On our new shop we used iron pipe in the walls and attic and copper ever where else that can be easily accessed. I saw a pvc material at a trade show years ago that was rated for air lines. With their demo material they could fold it and drive nails through it without shattering the material. I have not seen it since. On condesation control, the most cost effective thing I have done was add a cooler between the compressor and tank. The cooler brings the air to ambient temp. and a filter catches probably 95% of the water before it reaches the tank.

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#50830

Compressor air line material | 25 June, 2007

I have to disagree with you SWAG. Unless you thread it, it doesn't meet fire code. If you got connections that operators plug into, copper bends easy compared to other pipe. PVC is only allowed for compressed air if it is used underground (at least here in Oregon).

Dave, Hussman is right, check your local building codes. Usually covered in the "boiler vessel" section.

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#50844

Compressor air line material | 26 June, 2007

I've used PVC, black iron and copper: Forget PVC, too dangerous as joint strength completely reliant on glue, black iron will rust and accumulate debris over time, copper is the best but now because of very high Cu commodity prices could very well be more than black iron --but once in it is completely maintenance free

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#50845

Compressor air line material | 26 June, 2007

Hi,

It's much better to add the cooler after the tank, as the tank will condense a lot of the water before it even hits the cooler and goes out. It's a much better system to have the tank between the compressor and then the cooler.

The air also gets a chance to cool down after being compressed, so you get a much more effective system. We had a compressor once that had it the other way around until a new engineer told us we were doing it wrong, and wow, did it make a difference when we changed it.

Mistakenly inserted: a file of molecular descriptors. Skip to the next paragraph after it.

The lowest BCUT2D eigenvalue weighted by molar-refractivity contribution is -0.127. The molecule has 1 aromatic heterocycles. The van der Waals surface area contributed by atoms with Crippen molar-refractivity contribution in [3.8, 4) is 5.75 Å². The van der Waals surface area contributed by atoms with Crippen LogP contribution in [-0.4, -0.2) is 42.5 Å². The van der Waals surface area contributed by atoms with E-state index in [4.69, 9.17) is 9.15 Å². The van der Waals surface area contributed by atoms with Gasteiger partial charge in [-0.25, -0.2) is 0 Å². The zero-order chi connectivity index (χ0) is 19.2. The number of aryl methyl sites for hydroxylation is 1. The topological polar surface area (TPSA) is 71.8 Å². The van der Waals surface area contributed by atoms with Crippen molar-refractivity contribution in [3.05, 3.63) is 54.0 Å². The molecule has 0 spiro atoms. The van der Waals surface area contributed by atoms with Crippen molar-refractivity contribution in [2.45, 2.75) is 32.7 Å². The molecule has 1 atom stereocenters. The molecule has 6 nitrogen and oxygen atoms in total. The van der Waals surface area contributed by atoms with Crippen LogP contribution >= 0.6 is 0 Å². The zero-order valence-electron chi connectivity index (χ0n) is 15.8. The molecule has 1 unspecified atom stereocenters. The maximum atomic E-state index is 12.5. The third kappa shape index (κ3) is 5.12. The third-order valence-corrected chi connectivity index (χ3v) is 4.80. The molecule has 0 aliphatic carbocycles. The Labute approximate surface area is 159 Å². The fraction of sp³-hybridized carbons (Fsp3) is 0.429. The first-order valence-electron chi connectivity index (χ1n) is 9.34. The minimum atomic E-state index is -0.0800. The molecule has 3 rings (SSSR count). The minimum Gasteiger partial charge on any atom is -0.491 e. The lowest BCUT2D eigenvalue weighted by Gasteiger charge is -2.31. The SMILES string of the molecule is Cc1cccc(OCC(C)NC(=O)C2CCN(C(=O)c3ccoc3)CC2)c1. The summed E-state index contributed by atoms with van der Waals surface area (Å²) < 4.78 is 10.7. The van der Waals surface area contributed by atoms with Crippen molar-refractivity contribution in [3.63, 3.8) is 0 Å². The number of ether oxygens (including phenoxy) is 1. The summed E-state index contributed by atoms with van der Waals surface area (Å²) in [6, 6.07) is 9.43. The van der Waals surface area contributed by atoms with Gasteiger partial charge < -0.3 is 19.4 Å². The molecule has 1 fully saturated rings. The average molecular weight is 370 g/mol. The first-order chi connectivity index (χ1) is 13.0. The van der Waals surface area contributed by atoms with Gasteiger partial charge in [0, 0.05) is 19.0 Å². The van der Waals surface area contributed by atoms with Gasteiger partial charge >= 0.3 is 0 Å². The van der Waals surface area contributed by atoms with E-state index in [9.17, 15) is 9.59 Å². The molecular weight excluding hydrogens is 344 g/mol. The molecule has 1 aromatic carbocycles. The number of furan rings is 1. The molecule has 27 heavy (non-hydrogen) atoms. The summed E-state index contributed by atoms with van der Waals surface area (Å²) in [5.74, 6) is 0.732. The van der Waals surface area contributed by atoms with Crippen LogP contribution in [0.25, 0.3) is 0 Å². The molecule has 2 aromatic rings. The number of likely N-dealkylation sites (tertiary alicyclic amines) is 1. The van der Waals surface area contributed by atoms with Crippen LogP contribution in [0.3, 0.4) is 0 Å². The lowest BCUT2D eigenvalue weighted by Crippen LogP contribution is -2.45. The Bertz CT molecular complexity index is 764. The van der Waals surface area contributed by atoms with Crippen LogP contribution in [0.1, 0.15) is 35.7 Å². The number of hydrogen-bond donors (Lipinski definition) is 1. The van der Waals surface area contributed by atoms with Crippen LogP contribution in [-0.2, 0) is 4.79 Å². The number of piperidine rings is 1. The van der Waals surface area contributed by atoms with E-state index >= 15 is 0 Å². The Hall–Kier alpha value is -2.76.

But you gotta vent the tank every week. Lots of water comes out. Of course, last week the vent hose blocked, and when trying to clear it, I got covered with rusty mud, and everyone thought that was a great joke! Did look funny though.

Grant

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#50848

Compressor air line material | 26 June, 2007

We had a cooler fail once, before we had any SMT. Auto-insert was at the far end of the building, at the end of the compressed air line.

When the Unimod (dip inserter) sprayed the operator with water when the pneumatic table rotation motor fired up, we knew something was up. Turns out the facilities guys knew about the failure, *thought* they had it fixed, and failed to tell us to watch for water. It hit all three machines at the same time. Hilarity, of course, ensued. :P

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FD

#50852

Compressor air line material | 26 June, 2007

I certainly wasn't endorsing the use of the PVC piping that was installed prior to my employment there. Also, I recall that all the piping was above the ceiling tiles and regular air line hose was dropped along with the power cables. So there was little risk of it being hit by anything.

I certainly see your point about it being a ticking bomb waiting to throw shards of plastic everywhere.

I would assume it was a code violation where this shop was, and that is why the inspector said something. Maybe he was new and was hoodwinked by the "400PSI" arguement. I was shocked that we weren't hit with this violation.

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#50853

Compressor air line material | 26 June, 2007

i difagee wif both of you

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#50878

Compressor air line material | 27 June, 2007

Dave Try Transair Legris, They have a pretty slick system which will compare in cost to your black pipe but offers many advantages and it is clean.